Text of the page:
Acute pancreatitis: An interview with Viktor Oskarsson

Could you tell us a little bit about acute pancreatitis? What is it and who does it affect?

Acute pancreatitis is an inflammatory disease of the pancreas. The most common symptom is acute abdominal pain, which is often accompanied with nausea and vomiting.

Most patients have a mild course and are fully recovered after a few days. Up to 20% of the patients, however, have a severe course with a potentially lethal outcome.

Both men and women may develop acute pancreatitis, but the disease is more common among men. The average age at diagnosis is around 60 years.

What causes acute pancreatitis?

The major causes are thought to be gallstones and alcohol abuse. In addition, several less common causes have been proposed; for example certain medications, infections and surgical complications.

A large portion of patients, however, are classified as idiopathic acute pancreatitis—that is, without any cause for the disease being found.

Your recent research suggests that acute pancreatitis may be staved off by a diet rich in vegetables. Can you explain to us how you think this prevention works?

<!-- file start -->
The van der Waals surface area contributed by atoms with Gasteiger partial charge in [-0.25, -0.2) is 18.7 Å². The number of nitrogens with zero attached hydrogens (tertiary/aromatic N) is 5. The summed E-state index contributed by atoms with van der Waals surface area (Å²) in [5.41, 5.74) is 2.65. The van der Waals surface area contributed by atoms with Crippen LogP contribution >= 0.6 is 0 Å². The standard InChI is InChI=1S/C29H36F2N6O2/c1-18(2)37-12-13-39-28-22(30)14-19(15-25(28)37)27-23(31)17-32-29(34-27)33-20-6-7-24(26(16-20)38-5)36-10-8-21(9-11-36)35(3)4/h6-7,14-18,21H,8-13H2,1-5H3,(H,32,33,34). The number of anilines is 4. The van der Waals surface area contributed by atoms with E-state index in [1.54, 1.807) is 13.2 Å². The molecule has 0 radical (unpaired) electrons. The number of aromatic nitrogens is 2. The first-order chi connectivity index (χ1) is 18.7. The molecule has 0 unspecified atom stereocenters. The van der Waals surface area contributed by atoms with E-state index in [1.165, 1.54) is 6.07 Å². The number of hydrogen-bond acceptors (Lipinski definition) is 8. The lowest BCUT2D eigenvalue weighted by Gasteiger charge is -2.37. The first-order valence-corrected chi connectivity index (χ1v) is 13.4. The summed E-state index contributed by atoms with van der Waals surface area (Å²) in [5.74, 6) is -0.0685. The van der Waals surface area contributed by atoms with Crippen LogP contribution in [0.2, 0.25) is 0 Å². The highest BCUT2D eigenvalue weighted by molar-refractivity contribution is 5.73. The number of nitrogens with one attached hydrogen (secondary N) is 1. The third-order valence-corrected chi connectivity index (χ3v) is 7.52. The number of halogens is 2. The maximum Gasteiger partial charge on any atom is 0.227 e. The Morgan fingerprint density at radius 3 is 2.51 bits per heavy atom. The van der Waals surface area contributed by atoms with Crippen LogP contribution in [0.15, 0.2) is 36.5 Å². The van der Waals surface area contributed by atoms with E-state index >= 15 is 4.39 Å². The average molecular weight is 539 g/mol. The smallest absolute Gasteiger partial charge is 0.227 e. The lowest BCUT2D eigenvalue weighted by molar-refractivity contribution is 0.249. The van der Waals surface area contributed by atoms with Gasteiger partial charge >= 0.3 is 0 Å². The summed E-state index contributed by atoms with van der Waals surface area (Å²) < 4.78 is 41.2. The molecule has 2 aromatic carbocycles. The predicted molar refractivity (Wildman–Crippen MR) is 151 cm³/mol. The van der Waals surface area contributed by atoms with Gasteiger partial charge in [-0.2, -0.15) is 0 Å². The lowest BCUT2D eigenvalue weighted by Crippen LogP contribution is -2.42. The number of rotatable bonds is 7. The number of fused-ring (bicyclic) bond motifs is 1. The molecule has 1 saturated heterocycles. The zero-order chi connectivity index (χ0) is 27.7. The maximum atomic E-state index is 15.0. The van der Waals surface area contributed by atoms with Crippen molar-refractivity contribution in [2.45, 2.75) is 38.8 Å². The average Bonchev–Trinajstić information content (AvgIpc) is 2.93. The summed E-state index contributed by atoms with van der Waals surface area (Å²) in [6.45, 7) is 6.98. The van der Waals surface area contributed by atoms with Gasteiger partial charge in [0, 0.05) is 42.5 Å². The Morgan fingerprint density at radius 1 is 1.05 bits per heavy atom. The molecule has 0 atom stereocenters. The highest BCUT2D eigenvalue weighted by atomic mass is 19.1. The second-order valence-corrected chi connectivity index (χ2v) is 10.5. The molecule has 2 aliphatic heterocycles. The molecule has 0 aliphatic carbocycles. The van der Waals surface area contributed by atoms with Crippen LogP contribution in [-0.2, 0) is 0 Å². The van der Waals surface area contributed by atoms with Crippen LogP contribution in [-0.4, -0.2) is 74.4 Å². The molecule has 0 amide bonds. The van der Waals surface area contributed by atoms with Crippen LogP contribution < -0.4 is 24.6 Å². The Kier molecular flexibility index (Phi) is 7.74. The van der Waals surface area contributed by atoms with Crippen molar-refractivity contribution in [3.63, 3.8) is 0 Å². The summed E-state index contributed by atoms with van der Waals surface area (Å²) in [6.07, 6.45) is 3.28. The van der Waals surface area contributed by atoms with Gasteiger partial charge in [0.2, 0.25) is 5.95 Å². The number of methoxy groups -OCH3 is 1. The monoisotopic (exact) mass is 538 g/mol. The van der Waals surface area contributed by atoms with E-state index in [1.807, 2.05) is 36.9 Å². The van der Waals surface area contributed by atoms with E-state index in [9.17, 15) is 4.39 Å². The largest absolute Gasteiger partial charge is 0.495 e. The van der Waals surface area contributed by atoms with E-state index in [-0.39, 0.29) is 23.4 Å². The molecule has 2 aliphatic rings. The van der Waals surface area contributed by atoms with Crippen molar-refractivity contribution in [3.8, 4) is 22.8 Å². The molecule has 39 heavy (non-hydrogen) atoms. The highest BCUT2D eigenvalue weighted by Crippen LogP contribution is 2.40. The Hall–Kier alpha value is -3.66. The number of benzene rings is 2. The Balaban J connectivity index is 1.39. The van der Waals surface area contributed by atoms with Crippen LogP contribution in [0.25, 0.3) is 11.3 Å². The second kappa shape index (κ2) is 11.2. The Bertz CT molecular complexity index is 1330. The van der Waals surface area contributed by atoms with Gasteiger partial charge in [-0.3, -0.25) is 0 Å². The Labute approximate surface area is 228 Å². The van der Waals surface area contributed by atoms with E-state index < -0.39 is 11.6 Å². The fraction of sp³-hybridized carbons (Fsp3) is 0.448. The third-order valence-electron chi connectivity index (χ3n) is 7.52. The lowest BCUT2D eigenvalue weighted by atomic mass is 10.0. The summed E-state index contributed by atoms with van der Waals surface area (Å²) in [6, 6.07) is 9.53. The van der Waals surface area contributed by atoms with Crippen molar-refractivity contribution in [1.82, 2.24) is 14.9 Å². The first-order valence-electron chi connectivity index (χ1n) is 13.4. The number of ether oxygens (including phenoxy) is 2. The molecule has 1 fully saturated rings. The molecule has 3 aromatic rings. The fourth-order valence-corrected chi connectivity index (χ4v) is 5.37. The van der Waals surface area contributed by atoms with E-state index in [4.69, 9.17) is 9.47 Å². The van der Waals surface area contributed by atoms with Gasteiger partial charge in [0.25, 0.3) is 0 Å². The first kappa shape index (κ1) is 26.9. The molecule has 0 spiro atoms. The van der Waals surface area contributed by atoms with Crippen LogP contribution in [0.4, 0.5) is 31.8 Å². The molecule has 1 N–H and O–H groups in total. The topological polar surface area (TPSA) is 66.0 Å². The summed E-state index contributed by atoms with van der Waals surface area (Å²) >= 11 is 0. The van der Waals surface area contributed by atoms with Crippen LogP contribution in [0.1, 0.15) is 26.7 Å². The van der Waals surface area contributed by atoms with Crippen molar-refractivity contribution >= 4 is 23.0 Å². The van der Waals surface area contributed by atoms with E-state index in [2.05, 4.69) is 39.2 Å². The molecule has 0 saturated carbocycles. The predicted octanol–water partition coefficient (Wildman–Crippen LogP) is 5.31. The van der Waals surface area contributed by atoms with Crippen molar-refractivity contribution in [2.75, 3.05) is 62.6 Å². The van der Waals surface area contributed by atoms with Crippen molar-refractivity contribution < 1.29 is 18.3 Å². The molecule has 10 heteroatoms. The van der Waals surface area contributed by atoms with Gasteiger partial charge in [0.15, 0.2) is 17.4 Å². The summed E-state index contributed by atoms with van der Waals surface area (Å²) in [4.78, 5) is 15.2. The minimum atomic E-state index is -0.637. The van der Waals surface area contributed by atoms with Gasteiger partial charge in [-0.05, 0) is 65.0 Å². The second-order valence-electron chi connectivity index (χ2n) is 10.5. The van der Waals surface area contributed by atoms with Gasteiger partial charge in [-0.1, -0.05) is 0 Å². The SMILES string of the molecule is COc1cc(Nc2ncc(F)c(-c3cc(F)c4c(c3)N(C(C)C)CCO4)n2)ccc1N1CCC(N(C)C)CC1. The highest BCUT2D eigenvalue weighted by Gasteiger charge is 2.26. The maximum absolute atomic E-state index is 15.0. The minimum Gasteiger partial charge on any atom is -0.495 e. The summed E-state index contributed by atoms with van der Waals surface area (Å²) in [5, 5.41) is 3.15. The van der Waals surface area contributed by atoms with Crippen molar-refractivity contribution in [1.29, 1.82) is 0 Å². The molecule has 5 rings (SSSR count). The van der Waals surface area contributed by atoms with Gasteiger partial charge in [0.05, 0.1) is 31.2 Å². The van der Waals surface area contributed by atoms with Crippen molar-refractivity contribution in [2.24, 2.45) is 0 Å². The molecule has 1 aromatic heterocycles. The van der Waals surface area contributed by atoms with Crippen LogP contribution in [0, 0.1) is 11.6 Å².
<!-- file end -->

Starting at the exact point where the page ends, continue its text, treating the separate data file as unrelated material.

We found an inverse association between vegetable consumption and risk of acute pancreatitis. This association was similar for men and women.

Being an observational study (where we have classified participants according to vegetable consumption and thereafter followed them for development of acute pancreatitis), the exact molecular mechanisms are unclear.

The most likely mechanism can, however, be ascribed to the antioxidant content of vegetables.

Previous research has indicated that free radicals (by-products of cellular activity) and oxidative stress (a state with excessive amounts of free radicals) is associated with deleterious effects in the development of acute pancreatitis.

It is, therefore, possible that a high consumption of vegetables and subsequent intake of dietary antioxidants—molecules that counters the effect of free radicals—may be protective against acute pancreatitis.

How did the research originate, i.e. how did you decide to look at vegetable consumption in relation to acute pancreatitis?

We know that oxidative stress is reported to play an important role in the development of acute pancreatitis.

Therefore, we hypothesized that consumption of vegetables and fruit might protect against the disease owing to their rich content of antioxidants.

Furthermore, the role of vegetables and fruit in relation to acute pancreatitis has been sparsely examined.

The research showed that fruit consumption did not affect risk of acute pancreatitis, whereas vegetable consumption did. Could you explain why you think this is the case?

The lack of association between fruit consumption and risk of the disease was somewhat unexpected.

Fruits are also rich in antioxidants but—as compared to vegetables—contain higher levels of fructose (fruit sugar).

Experimental studies have previously indicated that fructose may be associated with production of free radicals, which might counter the effect of antioxidants.